Designer: Donald X. Vaccarino
Artist: Multiple artists
Publisher: Rio Grande Games
The base game for Dominion has been in my collection since it came out. I never found a need to add multiple expansions for the game since I like the base game enough. So, Dominion pops up on our table every so often but it no longer receives a similar amount of attention. I have always enjoyed Dominion and the deck building mechanism. Unlike Dominion, most of the current games in the market are no longer pure deck builders. Many have incorporated deck building as part of a larger mechanism and I have to say, I like it better. Take for example, Race for El Dorado which I feel pulls off deck building really well and combines it with a race game. This is of course an unfair comparison since Dominion is widely recognized as the earliest if not the first deck builder out there.
There really is no reason to go into lengthy detail on how Dominion is played. The game is after all, the great granddaddy of deck builders and is the foundation for the more recent games that employ the mechanism. It’s incredible how pedestrian the basic Dominion feels playing it now. Draw 5 cards, play all 5 cards to build your deck and purchase victory points. Rinse and repeat. The base game of Dominion definitely feels…aged partly because there is nothing surrounding the main mechanism: the game is the mechanism. The more recent adaptations of deck building uses the mechanism either as part of a larger effort or by building a game around it. Rarely do I see a pure deck builder any longer. Perhaps, that’s one reason why the game feels bland to lifestyle gamers because the core game no longer offers anything that other games doesn’t also showcase. Now, to be clear, there are so many expansions for Dominion that the base game is probably not the same game with these additions. This review is focused on the base game as I have a feeling that each expansion will make base Dominion play differently. Unless you are a newbie, most gamers who play Dominion for the long-term probably have multiple expansions in their collection.
I noticed that some card combos are also quite unwieldy and drag, especially those that feature Gardens for additional scoring. I think it is possible that some combinations just aren’t as streamlined and efficient. It also means that there is a optimal way to go about this. While there are alternate paths for victory, I suspect the most efficient and lean deck will still win the game, always. Basically, if you have enough “3” treasure cards in your deck, you are in great shape.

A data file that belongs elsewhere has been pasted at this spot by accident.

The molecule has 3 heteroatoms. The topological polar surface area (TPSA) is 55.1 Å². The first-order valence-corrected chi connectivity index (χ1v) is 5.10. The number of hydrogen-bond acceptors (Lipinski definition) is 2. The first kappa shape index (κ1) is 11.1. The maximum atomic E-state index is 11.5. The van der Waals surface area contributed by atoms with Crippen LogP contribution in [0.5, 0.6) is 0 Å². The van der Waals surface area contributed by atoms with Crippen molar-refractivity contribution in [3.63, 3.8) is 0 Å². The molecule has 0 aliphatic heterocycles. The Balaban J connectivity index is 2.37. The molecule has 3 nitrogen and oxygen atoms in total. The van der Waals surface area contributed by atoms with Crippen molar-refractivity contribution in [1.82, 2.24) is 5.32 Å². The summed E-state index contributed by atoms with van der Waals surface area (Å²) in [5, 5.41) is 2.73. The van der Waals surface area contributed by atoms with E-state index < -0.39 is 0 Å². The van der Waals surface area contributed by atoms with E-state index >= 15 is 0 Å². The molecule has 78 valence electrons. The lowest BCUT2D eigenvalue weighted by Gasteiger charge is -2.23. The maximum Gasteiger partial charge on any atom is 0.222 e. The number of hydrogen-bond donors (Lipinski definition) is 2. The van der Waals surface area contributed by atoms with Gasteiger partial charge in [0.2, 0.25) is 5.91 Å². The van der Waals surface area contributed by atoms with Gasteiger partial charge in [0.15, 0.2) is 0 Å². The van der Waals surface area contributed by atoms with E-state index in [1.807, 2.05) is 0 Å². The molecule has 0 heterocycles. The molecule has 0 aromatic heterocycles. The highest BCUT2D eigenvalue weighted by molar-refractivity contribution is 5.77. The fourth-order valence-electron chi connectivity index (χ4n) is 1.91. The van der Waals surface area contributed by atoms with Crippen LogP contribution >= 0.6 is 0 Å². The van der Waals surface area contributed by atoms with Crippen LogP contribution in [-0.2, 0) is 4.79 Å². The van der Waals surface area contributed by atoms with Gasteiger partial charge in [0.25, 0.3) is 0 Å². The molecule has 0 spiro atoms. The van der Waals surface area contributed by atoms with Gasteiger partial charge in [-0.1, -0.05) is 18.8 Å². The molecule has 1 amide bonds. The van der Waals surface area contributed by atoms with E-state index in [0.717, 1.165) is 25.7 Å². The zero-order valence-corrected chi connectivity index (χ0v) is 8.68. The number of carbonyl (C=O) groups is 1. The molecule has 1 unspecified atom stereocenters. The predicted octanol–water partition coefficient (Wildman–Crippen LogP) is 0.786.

Playing Dominion now brings up a certain amount of nostalgia. I can see how the game set the standards and also the strategy for all future deck builders. For instance, the idea of culling a deck with Chapel is still pretty much around these days. Most seasoned veterans know how important it is to keep the deck lean and uncluttered. Clogging your deck by buying loads of cards is bad. Buying the right cards and thinning or culling the deck is just as important. After playing half a dozen back to back games, I remain impressed at how simple and quick each game is. The setup and tear down is quick and the initial set of cards in the base game is perfect and well-balanced. It provides enough variables to make the game interesting without getting bogged down with too many details. What Vaccarino and the playtesters did for Dominion is impressive and noteworthy. Just because the deck builder genre has evolved, doesn’t mean the foundational game is obsolete. Many of the current games owe a shout out to Dominion.
I also noticed that Dominion is a pretty big box for a deck of cards. I have forgotten how much empty space there is in the box. I thought they were meant to accommodate expansions, but even the immediate expansion (Intrigue) after the base game was a gigantic box. These days, that amount of air in a box should not be acceptable and companies should do better for the environment.
I know many gamer friends who have parted with their copy of Dominion. This is perhaps not surprising as new things arrive and old things fade away. Part of the evolution of a gamer. Regardless, the base game of Dominion is still a piece of history that is worth holding on to if only because the game is still a pretty good gateway game and a solid introduction to deck builders. Space permitting, I think Dominion should occupy a small slice of your shelf space, especially if Rio Grande Games can shrink the box size by half.